Helmut Newton Photography
(1920-2004, Australian of German birth)
Helmut Newton photography influenced fashion itself although this was not the limit of his contribution to art.
Newton was born in Berlin in 1920 to affluent Jewish parents and spent his formative years in a Germany which was a pressure cooker about to burst not only with experimentation in the arts, but with extremes of culture. Helmut Newton was born at the right time and into the right social class: ripe not only for new philosophies such as psychoanalysis, but for entertainment, much of which was public burlesque.
While waiting for Hitler, the affluent avant-garde engaged with cabaret as stage performance and magazines for all tastes flourished. Women slicked back their hair and cross-dressed in gestures of ambivalence. The ideal Teutonic woman was not the skinny flapper that Americans had come to know: she was tall, strong, and muscular. All of these images of women recurred in the fashion pictures of Helmut Newton photography. He would later reminisce, "Many of my fashion photographs have been taken in places that remind me of my childhood."
Helmut Newton's statuesque and Amazonic women began to appear in French Vogue and other publications in the early '70's.
Newton had become the darling of high fashion, and photographed couture for Chanel, Yves Saint Laurent, and Valentino, to name a few
and had begun to redfine fashion.
Yet just as 1970's feminism was peaking, Helmut Newton published his famous photograph of the woman with a saddle on her back. Is she
servile or being served? Film noire lighting takes us back to the movies and has us ask "what are we not seeing?" He knew how to incite.
"This was shot in a beautiful Paris hotel for a men's magazine called Adam that Vogue
published at the time. Well, I've always considered Hermes to be the world's
greatest ... shop with its whips, saddles, spurs. We spent an afternoon there,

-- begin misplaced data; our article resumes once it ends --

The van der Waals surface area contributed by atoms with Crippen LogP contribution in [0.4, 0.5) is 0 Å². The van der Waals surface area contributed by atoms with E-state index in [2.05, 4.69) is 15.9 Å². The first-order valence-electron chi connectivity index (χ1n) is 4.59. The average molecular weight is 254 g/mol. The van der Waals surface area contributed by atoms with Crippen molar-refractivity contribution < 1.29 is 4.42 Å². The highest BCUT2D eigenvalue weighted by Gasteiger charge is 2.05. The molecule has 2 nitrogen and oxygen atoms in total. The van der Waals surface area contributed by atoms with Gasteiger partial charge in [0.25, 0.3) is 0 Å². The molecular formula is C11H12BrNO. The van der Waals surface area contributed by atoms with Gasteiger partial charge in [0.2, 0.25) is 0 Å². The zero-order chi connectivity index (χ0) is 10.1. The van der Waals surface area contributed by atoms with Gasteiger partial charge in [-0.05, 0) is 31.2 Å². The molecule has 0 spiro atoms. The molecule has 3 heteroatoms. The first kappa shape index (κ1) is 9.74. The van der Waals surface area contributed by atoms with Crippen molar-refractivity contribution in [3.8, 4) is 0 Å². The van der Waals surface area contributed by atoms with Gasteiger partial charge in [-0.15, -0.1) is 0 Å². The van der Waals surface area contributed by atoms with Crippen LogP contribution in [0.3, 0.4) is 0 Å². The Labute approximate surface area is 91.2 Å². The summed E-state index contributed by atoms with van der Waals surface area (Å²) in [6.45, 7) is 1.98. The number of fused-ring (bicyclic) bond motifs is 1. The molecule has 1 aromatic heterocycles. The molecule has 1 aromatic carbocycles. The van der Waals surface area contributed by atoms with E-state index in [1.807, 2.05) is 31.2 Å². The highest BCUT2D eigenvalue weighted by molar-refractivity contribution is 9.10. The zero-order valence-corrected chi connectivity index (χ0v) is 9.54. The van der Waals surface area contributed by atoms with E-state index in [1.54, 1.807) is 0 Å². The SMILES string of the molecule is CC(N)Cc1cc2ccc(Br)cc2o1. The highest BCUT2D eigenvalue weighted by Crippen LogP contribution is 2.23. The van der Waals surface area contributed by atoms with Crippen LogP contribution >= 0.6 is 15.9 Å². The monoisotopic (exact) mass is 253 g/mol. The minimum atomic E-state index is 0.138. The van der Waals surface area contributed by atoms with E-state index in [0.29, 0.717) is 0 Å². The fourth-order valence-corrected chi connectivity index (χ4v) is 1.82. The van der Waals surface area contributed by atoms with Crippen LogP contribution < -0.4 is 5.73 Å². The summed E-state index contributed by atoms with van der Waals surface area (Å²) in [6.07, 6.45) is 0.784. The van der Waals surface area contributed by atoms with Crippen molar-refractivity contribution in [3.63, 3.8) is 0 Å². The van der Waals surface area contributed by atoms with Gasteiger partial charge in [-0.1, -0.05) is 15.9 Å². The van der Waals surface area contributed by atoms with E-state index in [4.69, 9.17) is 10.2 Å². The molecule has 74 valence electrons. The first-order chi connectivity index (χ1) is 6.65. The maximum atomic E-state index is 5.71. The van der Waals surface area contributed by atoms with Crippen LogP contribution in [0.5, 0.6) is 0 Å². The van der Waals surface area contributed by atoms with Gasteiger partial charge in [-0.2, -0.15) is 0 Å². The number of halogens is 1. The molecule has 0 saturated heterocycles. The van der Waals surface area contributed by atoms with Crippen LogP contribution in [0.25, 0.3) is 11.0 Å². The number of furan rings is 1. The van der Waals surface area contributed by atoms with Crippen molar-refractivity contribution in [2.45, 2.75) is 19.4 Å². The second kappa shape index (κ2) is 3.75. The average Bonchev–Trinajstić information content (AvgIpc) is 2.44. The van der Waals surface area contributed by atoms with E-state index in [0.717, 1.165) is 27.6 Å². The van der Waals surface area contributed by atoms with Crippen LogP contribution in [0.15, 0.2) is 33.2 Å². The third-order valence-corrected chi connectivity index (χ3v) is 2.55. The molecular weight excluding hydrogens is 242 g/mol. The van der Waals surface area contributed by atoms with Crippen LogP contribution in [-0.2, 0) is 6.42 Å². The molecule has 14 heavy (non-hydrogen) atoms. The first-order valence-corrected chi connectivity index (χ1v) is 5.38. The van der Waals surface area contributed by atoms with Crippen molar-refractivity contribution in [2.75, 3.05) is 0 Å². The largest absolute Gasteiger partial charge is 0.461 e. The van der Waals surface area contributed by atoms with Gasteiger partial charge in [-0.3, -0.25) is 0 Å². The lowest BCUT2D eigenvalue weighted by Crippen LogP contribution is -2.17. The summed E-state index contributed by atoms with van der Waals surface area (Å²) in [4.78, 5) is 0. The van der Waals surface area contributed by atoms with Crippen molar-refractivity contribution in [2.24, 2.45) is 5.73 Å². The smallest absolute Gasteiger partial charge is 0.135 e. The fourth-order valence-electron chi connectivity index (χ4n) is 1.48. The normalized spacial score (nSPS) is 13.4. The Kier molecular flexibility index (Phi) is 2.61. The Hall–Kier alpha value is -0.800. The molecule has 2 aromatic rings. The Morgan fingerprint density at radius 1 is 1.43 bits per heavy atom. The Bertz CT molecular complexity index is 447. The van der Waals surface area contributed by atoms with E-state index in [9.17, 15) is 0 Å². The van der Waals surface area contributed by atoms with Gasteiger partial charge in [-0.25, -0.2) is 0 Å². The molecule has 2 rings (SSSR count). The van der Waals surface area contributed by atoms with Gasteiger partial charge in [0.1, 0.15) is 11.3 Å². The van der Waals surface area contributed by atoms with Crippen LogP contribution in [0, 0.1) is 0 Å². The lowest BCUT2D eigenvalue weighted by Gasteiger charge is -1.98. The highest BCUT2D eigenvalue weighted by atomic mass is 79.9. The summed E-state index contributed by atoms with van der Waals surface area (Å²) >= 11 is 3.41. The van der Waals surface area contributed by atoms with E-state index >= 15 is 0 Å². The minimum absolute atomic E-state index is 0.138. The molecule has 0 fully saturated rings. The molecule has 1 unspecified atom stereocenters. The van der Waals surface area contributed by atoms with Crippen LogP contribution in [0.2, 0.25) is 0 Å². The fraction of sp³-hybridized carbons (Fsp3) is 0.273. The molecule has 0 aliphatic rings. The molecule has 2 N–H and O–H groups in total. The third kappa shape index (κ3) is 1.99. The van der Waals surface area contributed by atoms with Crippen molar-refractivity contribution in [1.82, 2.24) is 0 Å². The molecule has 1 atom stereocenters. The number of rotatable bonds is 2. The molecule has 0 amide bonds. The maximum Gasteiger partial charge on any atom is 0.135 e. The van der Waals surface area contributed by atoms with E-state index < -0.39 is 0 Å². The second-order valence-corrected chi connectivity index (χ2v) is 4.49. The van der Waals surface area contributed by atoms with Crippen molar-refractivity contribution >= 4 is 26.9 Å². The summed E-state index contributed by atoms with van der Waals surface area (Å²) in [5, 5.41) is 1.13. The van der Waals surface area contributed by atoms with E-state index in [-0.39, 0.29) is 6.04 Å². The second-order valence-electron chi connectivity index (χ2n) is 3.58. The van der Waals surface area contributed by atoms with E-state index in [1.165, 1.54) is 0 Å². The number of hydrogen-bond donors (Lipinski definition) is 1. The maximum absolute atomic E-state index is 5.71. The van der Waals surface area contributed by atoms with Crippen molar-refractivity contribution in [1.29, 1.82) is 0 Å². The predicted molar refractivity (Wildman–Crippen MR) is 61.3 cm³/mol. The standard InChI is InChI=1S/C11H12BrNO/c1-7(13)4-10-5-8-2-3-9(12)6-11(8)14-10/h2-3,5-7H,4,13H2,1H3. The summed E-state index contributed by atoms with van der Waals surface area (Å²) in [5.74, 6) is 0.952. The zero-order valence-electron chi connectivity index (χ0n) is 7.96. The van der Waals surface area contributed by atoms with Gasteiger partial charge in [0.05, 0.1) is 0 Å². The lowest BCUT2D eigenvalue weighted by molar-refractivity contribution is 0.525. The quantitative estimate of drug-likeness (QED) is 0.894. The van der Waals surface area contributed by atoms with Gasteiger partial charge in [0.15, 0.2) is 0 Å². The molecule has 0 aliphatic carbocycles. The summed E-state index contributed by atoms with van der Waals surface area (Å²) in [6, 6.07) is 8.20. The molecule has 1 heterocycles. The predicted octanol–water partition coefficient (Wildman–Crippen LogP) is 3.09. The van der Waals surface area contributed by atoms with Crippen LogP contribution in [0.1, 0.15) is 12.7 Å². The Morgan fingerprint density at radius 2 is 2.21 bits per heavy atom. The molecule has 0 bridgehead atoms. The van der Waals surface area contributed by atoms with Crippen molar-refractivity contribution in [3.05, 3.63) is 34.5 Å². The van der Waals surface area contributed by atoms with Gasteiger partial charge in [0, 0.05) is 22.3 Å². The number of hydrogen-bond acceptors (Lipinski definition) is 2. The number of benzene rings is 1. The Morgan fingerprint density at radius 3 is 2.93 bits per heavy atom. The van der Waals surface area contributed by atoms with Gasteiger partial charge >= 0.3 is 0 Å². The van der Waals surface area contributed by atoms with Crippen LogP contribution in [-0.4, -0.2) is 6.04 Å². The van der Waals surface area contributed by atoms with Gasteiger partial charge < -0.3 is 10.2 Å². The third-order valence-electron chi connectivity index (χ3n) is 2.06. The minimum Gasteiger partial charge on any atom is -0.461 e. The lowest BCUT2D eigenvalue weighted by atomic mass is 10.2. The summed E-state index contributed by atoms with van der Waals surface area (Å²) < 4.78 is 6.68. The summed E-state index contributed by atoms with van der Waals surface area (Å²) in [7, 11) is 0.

selecting all kinds of things from the cases, went back to the hotel room, and
I had one girl ride the other. In a particular photo one girl has a whip
clenched between her teeth. She looked great. But I think Mr. Hermes had a
fit when he saw the photos. Actually a lot of advertisers have fits when they
see what I do with their products. (Kaplan, Michael. Graphis interview: Helmut Newton. Sep/Oct 2002)
With a boundless imagination, Newton photographed healthy-bodied women in herds like animals; or in pairs that resembled twins
or doubles. Sometimes women served as adornment. Sometimes their skin was adorned in prostheses or body braces. Men played servants,
pedestrians, or potential victims. He created cheapness within luxury.
His photographs engaged the viewer in drama and ambiguity. "There are always doorways
in my pictures... a longing to see." A fan of the pulps, he loved the unsavory suggestion of a dead woman next to a car. Every picture told a
story, and it was up to the viewer to determine the befores and afters, and what was to the left or right of the action, beyond the boundaries
of the photograph. Were the women being dominated or were they dominating and manipulative?
Green Room Murder
Newton adored the night as backdrop for his film noire. Actually color-blind, he called for strong color in the natural light of
day: "I like the colors to be strong. I tell my printer that I want the photograph to look like a postcard; the sky's got to be blue,
the grass has got to be green."
Helmut Newton photographed the well-known from Mick Jagger to Margaret Thatcher, the latter especially exciting for him in that she
was the very essence of the über woman. He became a celebrity himself but worked as a photographer until the day he died
after a fatal car crash in Los Angeles in 2004 at the age of 84. Newspapers and magazines worldwide marked the loss and extolled
his virtues - one of the most influential of fashion photographers of the century had died.
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